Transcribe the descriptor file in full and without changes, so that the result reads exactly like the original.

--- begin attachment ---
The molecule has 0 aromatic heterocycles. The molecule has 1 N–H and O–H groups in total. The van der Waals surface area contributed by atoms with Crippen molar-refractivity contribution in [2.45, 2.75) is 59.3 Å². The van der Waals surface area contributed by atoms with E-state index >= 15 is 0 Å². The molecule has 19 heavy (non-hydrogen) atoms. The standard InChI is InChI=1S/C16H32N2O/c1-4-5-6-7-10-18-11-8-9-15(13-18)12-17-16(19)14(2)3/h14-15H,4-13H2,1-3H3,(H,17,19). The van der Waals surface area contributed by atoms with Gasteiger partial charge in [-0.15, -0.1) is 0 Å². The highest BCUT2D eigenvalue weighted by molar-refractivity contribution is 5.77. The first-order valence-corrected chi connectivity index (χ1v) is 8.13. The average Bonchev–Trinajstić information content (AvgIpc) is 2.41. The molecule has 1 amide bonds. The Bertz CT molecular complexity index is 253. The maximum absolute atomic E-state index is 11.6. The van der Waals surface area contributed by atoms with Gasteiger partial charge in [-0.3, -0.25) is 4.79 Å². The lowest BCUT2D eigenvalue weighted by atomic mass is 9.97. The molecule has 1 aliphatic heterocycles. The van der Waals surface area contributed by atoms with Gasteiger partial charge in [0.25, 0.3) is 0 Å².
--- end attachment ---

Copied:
The molecule has 0 aromatic heterocycles. The molecule has 1 N–H and O–H groups in total. The van der Waals surface area contributed by atoms with Crippen molar-refractivity contribution in [2.45, 2.75) is 59.3 Å². The van der Waals surface area contributed by atoms with E-state index >= 15 is 0 Å². The molecule has 19 heavy (non-hydrogen) atoms. The standard InChI is InChI=1S/C16H32N2O/c1-4-5-6-7-10-18-11-8-9-15(13-18)12-17-16(19)14(2)3/h14-15H,4-13H2,1-3H3,(H,17,19). The van der Waals surface area contributed by atoms with Gasteiger partial charge in [-0.15, -0.1) is 0 Å². The highest BCUT2D eigenvalue weighted by molar-refractivity contribution is 5.77. The first-order valence-corrected chi connectivity index (χ1v) is 8.13. The average Bonchev–Trinajstić information content (AvgIpc) is 2.41. The molecule has 1 amide bonds. The Bertz CT molecular complexity index is 253. The maximum absolute atomic E-state index is 11.6. The van der Waals surface area contributed by atoms with Gasteiger partial charge in [-0.3, -0.25) is 4.79 Å². The lowest BCUT2D eigenvalue weighted by atomic mass is 9.97. The molecule has 1 aliphatic heterocycles. The van der Waals surface area contributed by atoms with Gasteiger partial charge in [0.25, 0.3) is 0 Å².